Jeff Clements

July 10, 2012

In a bipartisan condemnation of the Supreme Court’s 5-4 Citizens United decision, the Stamford, Connecticut Board of Representatives has passed a Resolution calling for Congress to pass and send to the States for ratification a Constitutional amendment reversing the decision.

The vote of the city’s governing Board was 26 for, 5 against, and 5 abstentions. Stamford, a city with numerous corporate headquarters, has joined nearly 300 cities and towns across the country in demanding a Constitutional amendment to confirm that corporations do not have the same rights as people under the Constitution, and that the American people have the authority to address unlimited spending in elections.

Here’s an earlier post with some background:

Updated with this piece from the Stamford Advocate, July 6. A full vote of the Stamford Board of Representatives on a resolution calling for a Constitutional amendment to reverse Citizens United is expected soon.

Stamford, Connecticut is a wonderful city on the shores of Long Island Sound in Fairfield County. Over the past two or three decades, Stamford has been both fortunate and smart in transitioning in difficult economic times from a somewhat industrial center to a center for the service economy, finance, the arts and more. A significant part of that success has focused on persuading corporate managers to locate headquarters and corporate offices in Stamford.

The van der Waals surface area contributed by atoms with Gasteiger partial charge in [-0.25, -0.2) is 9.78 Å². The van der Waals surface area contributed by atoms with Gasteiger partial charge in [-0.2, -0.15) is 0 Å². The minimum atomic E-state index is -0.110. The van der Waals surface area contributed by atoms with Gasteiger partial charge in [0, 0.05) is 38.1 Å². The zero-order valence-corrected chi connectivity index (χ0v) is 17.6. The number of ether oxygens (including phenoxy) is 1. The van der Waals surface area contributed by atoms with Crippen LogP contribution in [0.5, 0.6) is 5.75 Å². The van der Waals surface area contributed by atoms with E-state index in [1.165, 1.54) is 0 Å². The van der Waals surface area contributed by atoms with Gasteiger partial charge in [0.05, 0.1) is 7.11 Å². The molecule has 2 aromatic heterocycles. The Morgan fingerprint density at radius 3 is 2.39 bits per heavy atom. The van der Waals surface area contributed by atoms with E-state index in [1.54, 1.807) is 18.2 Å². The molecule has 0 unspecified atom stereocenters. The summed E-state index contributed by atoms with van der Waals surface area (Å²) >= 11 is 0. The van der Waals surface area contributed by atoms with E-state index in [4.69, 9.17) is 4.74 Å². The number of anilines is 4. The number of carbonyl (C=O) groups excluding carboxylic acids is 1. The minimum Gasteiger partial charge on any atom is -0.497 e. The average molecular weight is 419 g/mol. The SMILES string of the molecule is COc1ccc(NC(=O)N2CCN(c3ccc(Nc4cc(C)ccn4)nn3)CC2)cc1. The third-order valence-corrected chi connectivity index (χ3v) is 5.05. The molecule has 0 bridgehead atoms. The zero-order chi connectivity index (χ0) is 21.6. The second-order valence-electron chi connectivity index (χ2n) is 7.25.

Now, the Stamford Board of Representatives is considering joining the movement of millions of Americans, hundreds of cities and towns, and increasing numbers of States to pass a resolution condemning the Citizens United case, and calling on Congress to send a Constitutional amendment to the states for ratification. In many ways, affirmative action by Stamford on this resolution can show the nation what is at stake and how we can be smart in fixing our current crisis of American republican democracy.

All over the nation Americans are passing Amendment resolutions to reject “corporate rights” in our Constitution. These show that we are fully capable of recognizing that corporations, as both tools of state policy and property of owners/shareholders, have a very productive role to play in the economy to marshal investment, ideas and labor into productive economic activity, but that Americans are not forced to accept the political equality of corporations and human beings.

Many, many people in Stamford now are working to overturn Citizens United, and to come together despite political differences to support both a strong American economy and a strong republican democracy of people. And nowhere has the local media been as clear and focused on such a critical story as the Stamford Advocate and its city editor, Angela Carella. Check out these stories (and then join the work wherever you are):

June 12, 2012  – Founding fathers worried about corporate clout

June 9, 2012 – Push is on for a revolution by resolution

May 31- We the People or We the Corporations?


Post originally appeared on Corporations Are Not People.

Photo by Connecticut State Capitol /